The Gradual. “Let the nations know that Thy name is Jehovah. Thou alone art the Most High over all the earth. 0 my God, make them like a wheel and like chaff before the wind.”

The Tract. “Thou, O Lord, hast made the earth to tremble and hast bro-ken it. Heal the breaches thereof, for it shaketh. That Thy beloved may be delivered, save with Thy right hand.”

Ps. 83:13 reads in the Revised Version: “O my God, make them like whirling dust, like chaff before the wind.”

The Proper Sentence. “Christ hath humbled Himself and become obedient unto death, even the death of the cross.”

The Gospel (St. Luke 8:4-15). The seed is a picture of grace. It has, let us say, inward sacramental power. What does our Lord mean by “the Word of God”? The Word is the expression of God’s will. It is God’s revelation. For us men it is that means through which the thoughts, the feelings, the will of another are revealed. What God thinks, feels, and wills regarding us, He declares by His Word. God speaks to us today: 1. In the Holy Scriptures. They are the direct Word of God, and the Holy Gospel is the sublimest Word. 2. By His ministers (Luke 10: 16). The proclamation of the minister in sermon, lections, and Holy Sacraments is God’s speaking. 3. By the words proclaimed in administering the Holy Sacraments. These are uttered in the power and name of God.

Seed is a most remarkable thing, neither a living substance nor a stone nor a plant. It does not grow nor multiply, but is like dead (John 12:24). By itself it is not alive, yet it has in it the power to live. If it finds the right soil, the dormant power of life becomes alive. The seed becomes a plant, with leaves, flower, and fruit. Our Lord compares the Word to such a wonderful thing. In it slumbers the God-filled life of grace. It has the inward power of life. If the heart is not receptive, the seed does not grow and bring forth fruit to perfection. God’s Word has no magical power. When men reject it and refuse it entrance into their heart and life, it will not grow. But when not rejected, it is sacramentally effective, brings forth life, has the power of grace and life. Christ speaks of hundredfold fruit. Rich and abundant is the life and fruit of God’s Word.

The Proper Preface. “Who on the tree of the cross didst give salvation unto mankind that, whence death arose, thence life also might rise again; and that he who by a tree once overcame likewise by a tree be overcome, through Christ, our Lord; through whom with angels,” etc.


In the Epistle St. Paul is brought before us as the great example of one who, while doing everything for Christ, trusted in nothing that he did and exhibited the very spirit of the day’s Collect.

A. A Life of Deep Humility. The boastfulness of partisan rivals forces St. Paul to turn his pen to self-defense. He feels that it is a fault, yet not a fault of his but of those who regard self-praise as a confession of strength and take his humility as a sign of weakness. He speaks of himself as a fool and of his self-assertion as folly, but for it asks the pardon of those who have made it necessary by showing that they regard it as a virtue. If any assertion of self was folly in St. Paul, how much more so in us! We may speak of ourselves only when silence would do more harm than speech. When gentleness is taken for weakness, self-control for indifference, humility for inferiority, it may become our duty, not merely to ourselves but to others, that we assert not ourselves but our office, lest our work suffer loss.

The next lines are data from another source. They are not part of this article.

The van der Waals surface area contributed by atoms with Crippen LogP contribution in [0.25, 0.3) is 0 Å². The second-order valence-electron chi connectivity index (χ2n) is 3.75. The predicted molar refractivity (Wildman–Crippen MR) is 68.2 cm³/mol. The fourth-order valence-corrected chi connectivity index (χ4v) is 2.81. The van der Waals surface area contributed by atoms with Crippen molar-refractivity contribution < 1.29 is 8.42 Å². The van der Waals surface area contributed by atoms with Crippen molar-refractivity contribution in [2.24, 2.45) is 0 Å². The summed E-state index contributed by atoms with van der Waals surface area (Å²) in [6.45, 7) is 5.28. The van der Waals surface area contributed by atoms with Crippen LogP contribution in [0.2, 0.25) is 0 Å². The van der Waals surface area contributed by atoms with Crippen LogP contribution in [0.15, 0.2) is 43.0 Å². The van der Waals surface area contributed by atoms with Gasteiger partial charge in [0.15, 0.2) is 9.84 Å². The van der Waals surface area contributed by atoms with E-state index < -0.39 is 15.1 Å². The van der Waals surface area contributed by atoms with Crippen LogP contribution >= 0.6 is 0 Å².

B. A Life of Intense Effort. (1) Varied danger. Five Jewish and three Roman scourgings; three shipwrecks; the passage of bridgeless rivers; scenes among wild robbers; everywhere Jewish hate and heathen enmity; dangers in crowded towns and desolate wildernesses; sea perils short of absolute wreck; the time-serving of false brethren. (2) Constant self-denial. The willing endurance of weariness and pain; nightly wakefulness; starvation; voluntary fastings; cold and nakedness, his clothes worn out and torn. (3) Crushing burdens. In the midst of all, fearful inward burdens, “the daily pressure upon me of my anxiety for all the churches,” a burden made the heavier by his intense sympathy with the weak id and his burning indignation against those who turned as’ e others from Christian duty. This burden was made still heavier by personal infirmities which made all life a trial.

St. Paul combined the fullest activity with the deepest humility. Even special visions and revelations did not cause him to be self-reliant. He trusted in Christ to do all for him, in him, and by him; and Christ did it. He did his best, yet not he, but Christ who lived in Him. St. Paul is a fitting example both of Lenten effort and of Lenten humility.